The place for no story

About This Item

Philip Greene (1927-2017) film produced by Richard O. Moore and Zev Putterman for KQED in 1973, which features aerial views of California's coastline from Mt. Shasta to Los Angeles. Greene's title is taken from a poem by Robinson Jeffers, which celebrates the majesty of California's Pacific coastline. Moore quotes Jeffers directly in voice over as a preface to the film: "This place is the noblest thing I have ever seen. No imaginable / Human presence here could do anything / but dilute the lonely self-watchful passion." Includes extended views of: Mt. Shasta; coastal and marine wildlife; the logging industry; Mendocino; Sacramento; San Francisco; Monterey; Big Sur; Salinas Valley; surfing; skateboarding; Malibu and Los Angeles. The film's sound was edited by four time Oscar winner Mark Berger, with additional sound by composer Richard Feliciano. Film assistants were Christina Crowley and Tom Valens. The principal pilot for filming was Bill Knott, Bell 47J-2, Golden Gate Helicopters.  Additional film flying courtesy of: Robert Campbell, Helio Courier; Bud Shipley, Bell Jet Ranger; Bill Berry, Cessna 170; Vicky Colvin, Cessna 209; Ron Crowe, Bell 47G; Wally McDonnell and Gene Akres, North American B-26. Special thanks to: Jonathan Rice at KQED, who suggested the film; Lee Stanley Bardwell, Age 7, Old Mill School; Sam and Ed Lopez, Tolowa Indian Tribe; Tom Parsons, Director, Center for Community Development, Humboldt State College; Miller-Rellim Lumber Company, Crescent City; Georgia-Pacifica Corporation, Eureka, California; Pacific Gas and Electric; Wheeler Ranch, Bodega, California; Christian Brothers Winery, Napa, California; California State Park System; California Institute of Technology; Mt. Palomar Observatory; U.S. Army, Fort Ord, California; U.S. Navy, Pt. San Vincente Light; San Francisco Lincoln-Mercury research truck. Opening graphic designed by Carrie Hawks.

Note that Movette Film Transfer of San Francisco remastered a 16mm internegative copy of this film in January 2018 in 2K resolution (2048x1556 pixels), using a Lasergraphics film scanner.

In August 2018 BAFTA Award winning sound editor John Nutt completed a digital restoration of The place for no story's soundtrack to improve sound quality, with assistance from Mark Berger. Nutt kindly provided the following account of his work on this project:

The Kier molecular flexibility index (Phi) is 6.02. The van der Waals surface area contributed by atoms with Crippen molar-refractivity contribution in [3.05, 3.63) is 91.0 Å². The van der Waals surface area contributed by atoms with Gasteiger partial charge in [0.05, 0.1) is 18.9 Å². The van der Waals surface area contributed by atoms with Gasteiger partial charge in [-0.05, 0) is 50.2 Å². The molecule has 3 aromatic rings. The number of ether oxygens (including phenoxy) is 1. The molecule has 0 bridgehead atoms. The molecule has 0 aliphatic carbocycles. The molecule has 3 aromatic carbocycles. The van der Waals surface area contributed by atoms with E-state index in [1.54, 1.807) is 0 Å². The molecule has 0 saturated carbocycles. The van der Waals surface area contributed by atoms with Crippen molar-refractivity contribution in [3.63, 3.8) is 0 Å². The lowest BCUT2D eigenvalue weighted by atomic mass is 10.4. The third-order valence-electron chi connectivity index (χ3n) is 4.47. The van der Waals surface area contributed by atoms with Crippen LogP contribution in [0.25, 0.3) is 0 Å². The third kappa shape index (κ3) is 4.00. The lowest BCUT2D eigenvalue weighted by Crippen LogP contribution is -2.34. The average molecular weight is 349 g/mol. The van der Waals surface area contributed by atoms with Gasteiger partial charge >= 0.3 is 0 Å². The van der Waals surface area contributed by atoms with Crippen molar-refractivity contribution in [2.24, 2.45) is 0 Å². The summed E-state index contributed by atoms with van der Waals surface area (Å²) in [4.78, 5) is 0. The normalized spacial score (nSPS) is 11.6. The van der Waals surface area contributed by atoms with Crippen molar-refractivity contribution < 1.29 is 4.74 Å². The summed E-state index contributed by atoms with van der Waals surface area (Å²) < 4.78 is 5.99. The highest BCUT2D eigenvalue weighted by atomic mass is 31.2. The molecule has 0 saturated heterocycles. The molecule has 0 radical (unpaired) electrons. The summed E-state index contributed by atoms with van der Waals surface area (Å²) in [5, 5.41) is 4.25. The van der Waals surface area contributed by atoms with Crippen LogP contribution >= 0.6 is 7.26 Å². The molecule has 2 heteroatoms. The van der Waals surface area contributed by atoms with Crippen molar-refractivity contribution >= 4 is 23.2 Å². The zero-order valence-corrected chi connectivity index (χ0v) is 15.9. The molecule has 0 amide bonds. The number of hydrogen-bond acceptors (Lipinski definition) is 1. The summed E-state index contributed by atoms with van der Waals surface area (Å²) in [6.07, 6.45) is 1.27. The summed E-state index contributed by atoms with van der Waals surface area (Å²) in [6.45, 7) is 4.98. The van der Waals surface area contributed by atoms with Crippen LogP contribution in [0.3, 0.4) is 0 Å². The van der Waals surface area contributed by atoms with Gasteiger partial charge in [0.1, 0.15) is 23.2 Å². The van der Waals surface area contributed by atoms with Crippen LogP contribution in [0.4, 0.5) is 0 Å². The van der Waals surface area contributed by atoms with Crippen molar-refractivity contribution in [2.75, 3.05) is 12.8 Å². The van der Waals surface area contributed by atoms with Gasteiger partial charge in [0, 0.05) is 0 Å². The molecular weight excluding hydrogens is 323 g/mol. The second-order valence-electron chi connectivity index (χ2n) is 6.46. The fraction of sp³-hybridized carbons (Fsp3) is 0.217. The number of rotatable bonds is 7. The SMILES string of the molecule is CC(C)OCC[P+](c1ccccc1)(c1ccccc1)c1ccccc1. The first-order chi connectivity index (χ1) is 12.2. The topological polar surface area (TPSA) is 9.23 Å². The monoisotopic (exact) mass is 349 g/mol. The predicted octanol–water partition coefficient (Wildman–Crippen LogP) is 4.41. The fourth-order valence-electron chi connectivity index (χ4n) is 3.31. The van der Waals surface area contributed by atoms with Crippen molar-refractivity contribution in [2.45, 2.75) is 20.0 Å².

"THE PLACE FOR NO STORY is a very interesting, unusual film. The sound for the film is a very non-traditional, many layered form of audio poetry. Ignoring the conventions of on-camera dialogue, and yet using many instances of on-camera sync sound, the film creates a dream-like experience of viewing all of California seemingly simultaneously. Originally shot and printed on 16mm film in 1973, THE PLACE FOR NO STORY had degenerated over time. The sound was no longer poetry; it was painful to listen to in this unfortunate state.

At the request of Alex Cherian, I started working on restoring the sound. The original sound on the 16mm print was in such poor shape that it couldn’t really be used. Fortunately Alex had access to a copy of the “optical master” that was used to make the original print.  It sounded much better, but was not in sync. Consequently, the first step was to re-sync the “optical master”. There were about twenty different sync adjustments made. Following that, a software program, Izotope RX, was used to remove unwanted low end hum and very high end noise.  Then using the “Denoise” function of Izotope RX, the remaining “noise” was reduced or removed minute by minute throughout the program.  At the same time a “Declick” function was used to further clean up the sound. During the “de-noising” and “de-clicking” an effort was made to ensure that any voices, music, and sync sound effects were not adversely affected. What remains is one of the most unusual and evocative sound tracks to accompany a daringly original film."

 
Originally aired on
KQED
Date aired
1973
Recording medium
16mm color optical sound film
59:01
Rights for this video belong to
Philip Greene
Type of material
documentary film
Identifier
BATA.KQED.948v2
Views
26206

Related Items

Comments

A childhood friend just sent this to me.  I did a lot of the flying for this film.  Phil and I developed special camera mounts for the Helio Courier Airplane.  We just did it.  When they found out, the FAA just about came apart, but I got them calmed down.  I did much of the SF footage except the obvious helicopter shots, all of the Sierra and Tahoe footage plus Central Valley development and some of the coastal shots.  The Helio was very stable.  I bought another one in 1988 and designed a camera mount based on the one we made for this film.  I asked the FAA about doing it and they said there was no way that they would approve it.  When I mentioned that I had done it before, they found the drawings I made (after the fact) of the one Phil and I made.  Thanks be to someone, but I never put any dimensions on the drawing, so I made the new mount twice as large so we could put Arri 35mm cameras and Betacam rigs on it.  The FAA was happy and so was I.  I ended up working on, "Over California", "Over Beautiful British Columbia" and quit a few other PBS productions.

It was good to see this again. 

Thanks Richard! I'll get the error updated. We've also located a KPIX-TV documentary from the 60s about Robinson Jeffers.

Well, it lives up, or down, to its title: no story. Could have used a bit of subtitling. Some of the screechy noise was bizarre. The nudists were a pleasant surprise.  All in all, very 70s. Put it on wide screen and lite up a joint and drift back 37 years.....

>>>Richard Moore quotes Jefferson directly

he quotes Jeffers.......

Add comment